We are flying through Lent, and I have yet to post my acceptance of Mary’s challenge. That is because I’ve been up to my eyeballs in mortality. It’s been overwhelming.
I began this season with a trip to one of the world’s foremost cancer treatment centers. A long-time friend recently had a bone marrow transplant and needed a ride. There were easily a hundred people in the waiting room, from all over the world, all in the fight of their lives. I described it to my husband as “a roomful of fight.” The will to live was palpable in that space.
Then I went to a funeral for a woman who had lived a long life, and who had suffered with difficult health challenges for many years. Still, her passing came as a shock to her family.
Then my stepdad had surgery, in a state over a thousand miles away. I struggled to focus on my work at home, knowing he was in an operating room, and my mother was waiting there alone. The surgery wasn’t for a life-threatening condition, but it was a reminder that our bodies aren’t built to last forever.
Then a friend’s father passed away. Also in a state over a thousand miles away.
Then a friend’s grandson was born eleven weeks too soon.
Then, the day he came home from the hospital, my stepdad called to tell me that our family dog, Fenway, had died. I have no idea if animals have souls or not, and I am not open to arguing about it. I can tell you that Fenway was family, and it is as true and painful a loss as any other.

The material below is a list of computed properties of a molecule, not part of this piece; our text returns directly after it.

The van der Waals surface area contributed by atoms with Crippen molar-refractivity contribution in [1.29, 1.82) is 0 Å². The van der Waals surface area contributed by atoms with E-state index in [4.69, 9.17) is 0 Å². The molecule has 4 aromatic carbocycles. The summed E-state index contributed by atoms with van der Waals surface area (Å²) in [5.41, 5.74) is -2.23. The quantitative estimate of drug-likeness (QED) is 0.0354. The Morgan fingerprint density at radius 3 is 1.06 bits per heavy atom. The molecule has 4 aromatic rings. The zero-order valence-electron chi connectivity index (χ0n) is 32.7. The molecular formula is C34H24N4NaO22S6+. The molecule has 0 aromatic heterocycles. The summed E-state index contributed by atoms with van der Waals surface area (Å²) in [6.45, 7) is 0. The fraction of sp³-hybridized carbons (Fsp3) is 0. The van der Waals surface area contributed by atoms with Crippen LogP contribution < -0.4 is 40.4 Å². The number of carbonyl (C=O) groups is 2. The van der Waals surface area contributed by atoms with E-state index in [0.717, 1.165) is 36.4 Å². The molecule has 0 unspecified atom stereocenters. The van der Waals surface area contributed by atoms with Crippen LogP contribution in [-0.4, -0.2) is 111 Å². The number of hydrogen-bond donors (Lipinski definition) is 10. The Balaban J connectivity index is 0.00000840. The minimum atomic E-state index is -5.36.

Then there was the mass shooting during prayers at a mosque in Christchurch, New Zealand. I have cousins in Christchurch who have been sharing their heartache, and their resolve, and their fears, and their beautiful commitment to living as a nation in community.
Then I joined my colleagues getting trained by veteran police officers in how to protect my students during an active shooter incident. I cannot begin to tell you how shaken I was by it.
Then my father-in-law celebrated his 90th birthday with a trip to the ER. Both he and my mother-in-law were diagnosed with the flu. My mother-in-law, was admitted to the hospital for a three-day stay.
Then the last member of my grandmother’s generation, my great aunt Mary, age 95, passed away.
Among the practices I have been doing throughout this season is a daily Memento Mori Examen. I review the day by asking myself these questions:
- How did God love me today?
- How did I show others the love of God today?
- If this is my last moment, how did the loving measure up?
I have not kept up with all of the reading and journaling that I could be doing through this Lenten devotion, but I have not missed a day of the examen. It is a beautiful, powerful practice. Death comes for us all. In light of that, how am I living? It’s a lens angle shift that I am grateful for.